Possible correction (IE1): Your body is moving down toward the ball. This
sometimes happens involuntarily in our back swing because we lose our
reference to the ground. When we are concentrating on the ball, we sometimes
move our eyes closer to the object we wish to hit. By moving our body closer to
the ball we also move closer to the ground. Since we are now closer to the
ground than we were at set up, we will more times than not strike the ground.
What has helped me correct this problem is a conscious effort to maintain the
same separation from the ball during the swing as I had at set up. Remember, do
not dip down and keep your head level through the swing.
Possible Correction (IE2): You are swinging too hard. Sometimes when we try to
hit the ball hard we allow ourselves to drift back so the majority of our weight is on
the back foot and the weight stays there during the hard swing. This movement
feels natural because it makes sense to coil before striking something hard, but
in a golf swing, the coil should be in your hips and back, not in your legs. Since
we are now further behind the ball than we were at set up, we will more times than
not strike the ball on the upswing causing a topped shot or a screaming line
drive. Remember to start your swing with a good tempo. If you want to hit the ball
hard accelerate in the middle of your downswing where your swing is in the
proper balance instead of at the top of your back swing which could knock your
swing off balance. Swinging harder will more often cause you to lose distance by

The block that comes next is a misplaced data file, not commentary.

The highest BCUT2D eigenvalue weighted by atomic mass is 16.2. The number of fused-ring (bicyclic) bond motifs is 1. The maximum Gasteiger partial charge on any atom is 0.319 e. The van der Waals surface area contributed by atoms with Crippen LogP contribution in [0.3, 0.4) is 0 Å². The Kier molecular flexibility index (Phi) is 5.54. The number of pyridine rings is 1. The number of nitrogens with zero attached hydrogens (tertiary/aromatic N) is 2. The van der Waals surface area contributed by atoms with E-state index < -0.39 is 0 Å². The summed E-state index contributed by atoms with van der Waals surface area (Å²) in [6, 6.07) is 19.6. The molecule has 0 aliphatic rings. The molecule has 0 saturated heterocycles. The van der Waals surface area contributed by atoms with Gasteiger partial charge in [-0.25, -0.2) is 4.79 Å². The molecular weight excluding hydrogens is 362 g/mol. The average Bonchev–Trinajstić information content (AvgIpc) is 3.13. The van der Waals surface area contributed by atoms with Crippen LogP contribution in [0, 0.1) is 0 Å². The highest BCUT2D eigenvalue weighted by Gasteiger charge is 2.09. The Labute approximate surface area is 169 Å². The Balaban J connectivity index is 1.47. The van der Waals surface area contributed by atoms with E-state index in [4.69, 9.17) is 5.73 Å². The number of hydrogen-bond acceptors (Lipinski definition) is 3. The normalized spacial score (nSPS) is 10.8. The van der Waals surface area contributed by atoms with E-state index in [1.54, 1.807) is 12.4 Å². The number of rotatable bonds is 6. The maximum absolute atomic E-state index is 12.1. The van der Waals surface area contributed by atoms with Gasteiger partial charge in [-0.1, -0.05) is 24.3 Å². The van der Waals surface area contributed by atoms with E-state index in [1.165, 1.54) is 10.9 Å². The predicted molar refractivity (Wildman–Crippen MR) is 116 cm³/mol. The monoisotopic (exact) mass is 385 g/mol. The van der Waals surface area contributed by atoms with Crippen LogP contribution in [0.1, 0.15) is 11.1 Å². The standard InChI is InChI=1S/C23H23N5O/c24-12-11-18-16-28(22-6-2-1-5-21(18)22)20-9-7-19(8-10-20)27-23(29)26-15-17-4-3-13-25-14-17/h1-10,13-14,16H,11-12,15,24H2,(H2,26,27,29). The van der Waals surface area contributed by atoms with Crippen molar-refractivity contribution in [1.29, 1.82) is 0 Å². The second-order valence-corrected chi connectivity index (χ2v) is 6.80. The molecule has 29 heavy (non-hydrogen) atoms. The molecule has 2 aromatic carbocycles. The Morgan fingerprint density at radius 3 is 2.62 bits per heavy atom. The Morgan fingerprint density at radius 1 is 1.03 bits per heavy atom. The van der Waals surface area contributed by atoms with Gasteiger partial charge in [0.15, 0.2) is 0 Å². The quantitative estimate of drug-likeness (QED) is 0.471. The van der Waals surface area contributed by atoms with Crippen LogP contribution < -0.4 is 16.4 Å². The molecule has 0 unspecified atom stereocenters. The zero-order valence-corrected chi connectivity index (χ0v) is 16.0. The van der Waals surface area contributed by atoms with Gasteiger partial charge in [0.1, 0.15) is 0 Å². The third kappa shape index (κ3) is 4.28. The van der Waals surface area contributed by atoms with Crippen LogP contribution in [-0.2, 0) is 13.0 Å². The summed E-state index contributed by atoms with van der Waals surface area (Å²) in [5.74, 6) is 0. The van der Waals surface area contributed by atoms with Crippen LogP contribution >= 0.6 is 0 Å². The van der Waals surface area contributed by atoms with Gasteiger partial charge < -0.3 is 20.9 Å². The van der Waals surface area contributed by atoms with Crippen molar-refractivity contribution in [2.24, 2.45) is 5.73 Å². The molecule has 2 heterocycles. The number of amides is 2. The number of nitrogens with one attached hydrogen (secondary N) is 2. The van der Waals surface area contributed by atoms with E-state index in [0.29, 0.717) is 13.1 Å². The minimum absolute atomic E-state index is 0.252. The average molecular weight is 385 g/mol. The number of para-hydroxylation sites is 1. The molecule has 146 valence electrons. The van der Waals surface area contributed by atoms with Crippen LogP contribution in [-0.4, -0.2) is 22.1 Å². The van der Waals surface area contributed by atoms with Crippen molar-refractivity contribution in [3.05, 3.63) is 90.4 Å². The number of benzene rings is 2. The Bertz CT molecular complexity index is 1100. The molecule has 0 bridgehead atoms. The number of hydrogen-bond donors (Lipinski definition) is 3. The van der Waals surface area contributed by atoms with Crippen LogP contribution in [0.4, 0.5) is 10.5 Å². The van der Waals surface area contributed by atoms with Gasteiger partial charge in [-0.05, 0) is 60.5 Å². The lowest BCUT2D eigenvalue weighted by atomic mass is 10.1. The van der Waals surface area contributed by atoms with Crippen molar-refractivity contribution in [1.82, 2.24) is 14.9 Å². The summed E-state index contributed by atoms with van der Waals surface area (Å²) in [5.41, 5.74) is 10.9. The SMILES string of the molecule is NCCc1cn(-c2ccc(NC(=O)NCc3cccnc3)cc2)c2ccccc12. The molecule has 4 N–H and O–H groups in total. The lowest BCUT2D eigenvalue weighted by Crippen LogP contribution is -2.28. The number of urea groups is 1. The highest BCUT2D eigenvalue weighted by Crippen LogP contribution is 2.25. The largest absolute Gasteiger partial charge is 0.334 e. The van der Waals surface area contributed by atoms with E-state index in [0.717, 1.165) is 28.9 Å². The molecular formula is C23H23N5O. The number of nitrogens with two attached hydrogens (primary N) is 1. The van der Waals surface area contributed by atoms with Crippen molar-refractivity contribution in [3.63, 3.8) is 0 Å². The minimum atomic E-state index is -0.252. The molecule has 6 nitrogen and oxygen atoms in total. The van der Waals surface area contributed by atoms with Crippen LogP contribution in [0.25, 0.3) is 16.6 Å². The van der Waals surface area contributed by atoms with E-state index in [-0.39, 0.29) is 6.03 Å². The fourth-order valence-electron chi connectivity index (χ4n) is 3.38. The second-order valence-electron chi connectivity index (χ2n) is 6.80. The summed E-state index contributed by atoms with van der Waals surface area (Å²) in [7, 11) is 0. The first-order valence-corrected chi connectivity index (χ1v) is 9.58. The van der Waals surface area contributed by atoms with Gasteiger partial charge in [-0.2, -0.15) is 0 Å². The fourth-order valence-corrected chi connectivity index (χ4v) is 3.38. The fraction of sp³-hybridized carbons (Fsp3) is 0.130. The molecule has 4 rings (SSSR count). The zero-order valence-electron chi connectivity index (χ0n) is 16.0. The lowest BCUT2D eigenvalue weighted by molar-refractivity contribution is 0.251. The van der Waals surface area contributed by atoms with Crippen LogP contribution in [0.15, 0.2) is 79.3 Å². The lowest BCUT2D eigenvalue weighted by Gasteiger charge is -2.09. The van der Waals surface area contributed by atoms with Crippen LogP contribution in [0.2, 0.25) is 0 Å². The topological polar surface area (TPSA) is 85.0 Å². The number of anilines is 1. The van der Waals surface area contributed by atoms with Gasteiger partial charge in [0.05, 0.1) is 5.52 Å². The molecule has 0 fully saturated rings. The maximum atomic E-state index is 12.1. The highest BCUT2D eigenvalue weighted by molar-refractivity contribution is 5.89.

miss hitting or spraying the ball. Timing is everything. Stay under control by
swinging at a speed which is only a percentage of your hardest swing. Stay within
yourself and your game.
Possible correction (IE3): You are swinging too hard. Sometimes when we try to
hit the ball hard our first movement during the downswing is a movement toward
the ball. By moving our body closer to the ball we also move closer to the ground.
Since we are now closer to the ground than we were at set up, we will more times
than not strike the ground. Remember to start your swing with a good tempo. If
you want to hit the ball hard accelerate in the middle of your downswing where
your swing is on plane instead of at the top of your back swing which could knock
your swing off plane.
Possible correction (IE4): Check your ball position. The golf swing has a natural
low point. The ball should be positioned in your swing so that you strike the ball
one ball length before the swing’s low point. If the ball is positioned too far in front
of your low point or too far behind your low point, chances are you will hit the ball
thin or top it. Take a few swings in your yard without a ball to determine your
swing’s low point.
Possible correction (IE5): You are looking up before you strike the ball. Since we
all like to marvel at our golf shots this is a tough habit to overcome. To hit
consistent shots your eyes should remain on your ball striking point until after
you hit the ball. This is easily accomplished by keeping your head down through
contact with the ball and letting the momentum of your swing cause your head to
lift up. What has helped me to fight the tendency to look up after my golf shots is
that I do not allow myself to follow the shot until after I pick up a blade of grass
close to my ball striking point or the tee where I hit the ball.
Possible Correction (IE6): You are lifting up on your swing. Sometimes we are so
intent on getting the club under the ball to get it airborne, that we dip the back